Magazine article The Spectator

Privatization, Cuts in Child Benefit, Thatcherism-What Happens When the Left Wins

Magazine article The Spectator

Privatization, Cuts in Child Benefit, Thatcherism-What Happens When the Left Wins

Article excerpt

Hungary, where I have been visiting relatives, there are beggars on the Vaci Utca, Budapest's main shopping street. They sit under the Donna Karan and Dior signs that have replaced those of the drab vendors of communism. One is sometimes approached by one of them, extending a hand the colour of mottled paprika. `You are foreigner?' he ventures in English or German. There is a pause. `Would you like 6,000 forints [30]?' Hang on a minute, one thinks, isn't this supposed to be the other way around? Wasn't he meant to be asking for some money?

One of the beggars obligingly explained: `You pay me 3,000 forints and I will beg for you. At the end of the week I will bring you back 6,000 forints of what I have made.' He gestured to his leg. `If you like I get rid of it.' This was taking the customer-service ethic too far. 'Nem, no, I just hide it. Or I make my face terrible. What you prefer?' I am afraid that your correspondent preferred to be a prude: 'I beg your pardon. But that is cheating.' The beggar shook his head. `No. That is capitalism.'

The beggar, though he did not know it, was not only the poor man's Robert Maxwell, but a parable of modern Hungary. Let me tell you a different one, though it is part of the same book. A few months ago, Count Laszlo Karoly, head of one of the country's oldest families, returned to his ancestral castle, which had been confiscated by the communists. In front of a large crowd, including the socialist minister of the interior, the Karoly arms rose again above the door. The Count rose too: he rose to his feet and shouted, `The Red Star has been consigned to the gutter.' The Countess half expected to hear the rattle of machine-guns. But the minister of the interior smiled benignly.

The Count, who looks like Alcibiades reborn, told me this story over lunch. The Karolys are the first family to have been invited back by the government to live on their old estate. But the gesture was not quite as it seemed. Most of the castle is now a children's home. The Karolys are allowed to live in a few small rooms - for which they voluntarily pay rent. Moreover, the Countess is expected to restore the staterooms and organise cultural events that will raise money for the children's fund.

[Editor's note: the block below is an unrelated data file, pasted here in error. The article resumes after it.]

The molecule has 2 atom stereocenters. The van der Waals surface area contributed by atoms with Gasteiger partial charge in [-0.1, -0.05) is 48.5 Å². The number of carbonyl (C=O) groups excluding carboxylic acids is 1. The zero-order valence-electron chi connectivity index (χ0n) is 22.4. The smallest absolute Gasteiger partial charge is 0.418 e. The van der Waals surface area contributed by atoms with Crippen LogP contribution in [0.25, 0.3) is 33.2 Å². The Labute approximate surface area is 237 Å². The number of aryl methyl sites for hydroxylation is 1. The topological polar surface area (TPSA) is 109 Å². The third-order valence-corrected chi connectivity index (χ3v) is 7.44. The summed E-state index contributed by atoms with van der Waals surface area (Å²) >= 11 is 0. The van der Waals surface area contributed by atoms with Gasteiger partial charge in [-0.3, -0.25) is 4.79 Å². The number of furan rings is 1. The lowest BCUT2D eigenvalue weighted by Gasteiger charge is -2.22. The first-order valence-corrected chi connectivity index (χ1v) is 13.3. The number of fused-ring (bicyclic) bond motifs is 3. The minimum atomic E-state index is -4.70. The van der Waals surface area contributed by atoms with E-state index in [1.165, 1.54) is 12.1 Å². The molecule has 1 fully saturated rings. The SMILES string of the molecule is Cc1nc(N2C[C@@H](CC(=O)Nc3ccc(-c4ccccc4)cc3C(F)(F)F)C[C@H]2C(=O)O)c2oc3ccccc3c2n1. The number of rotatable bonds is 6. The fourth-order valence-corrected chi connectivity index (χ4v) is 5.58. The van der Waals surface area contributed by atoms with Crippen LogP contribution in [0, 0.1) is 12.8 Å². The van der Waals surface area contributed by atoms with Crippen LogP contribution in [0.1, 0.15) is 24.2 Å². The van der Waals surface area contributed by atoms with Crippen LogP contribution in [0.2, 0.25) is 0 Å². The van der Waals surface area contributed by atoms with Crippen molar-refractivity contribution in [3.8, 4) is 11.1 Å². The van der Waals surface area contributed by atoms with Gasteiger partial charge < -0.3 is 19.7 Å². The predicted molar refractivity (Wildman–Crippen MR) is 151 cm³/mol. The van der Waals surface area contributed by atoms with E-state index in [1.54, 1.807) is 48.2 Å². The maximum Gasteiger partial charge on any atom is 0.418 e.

None of this is because the government bears any ill-will towards the former aristocracy. Generously, it offered to return the Karoly 'fortune'. This had been depleted by plunder and communism to one table, two clocks, two pairs of mirrors, three indifferent paintings and a selection of extraordinarily ugly stuffed birds.

Count Karoly had a sense of humour. `The minister of the interior wished to make a symbolic presentation to my mother as part of the public ceremony. So I suggested he present her with this.' He gestured not to a depiction of some ancient Karoly in battle but to one of the birds. Its beak had ended up around its neck, giving it a baleful expression. 'I told my mother that when she accepted this bird from the minister she must have tears in her eyes, but my mother refused. So the minister presented her with one of the paintings instead.' The family is daunted by what the government expects. `We have been told to restore the castle with no financial help from the state. We have no money but we have to raise all the funds ourselves. This would not happen in England.'

That is the problem with Hungary. No one bears ill-will, neither the government nor the Karolys nor the beggars. The same end result is desired by nearly all. But nobody has any money -- particularly not the government. …

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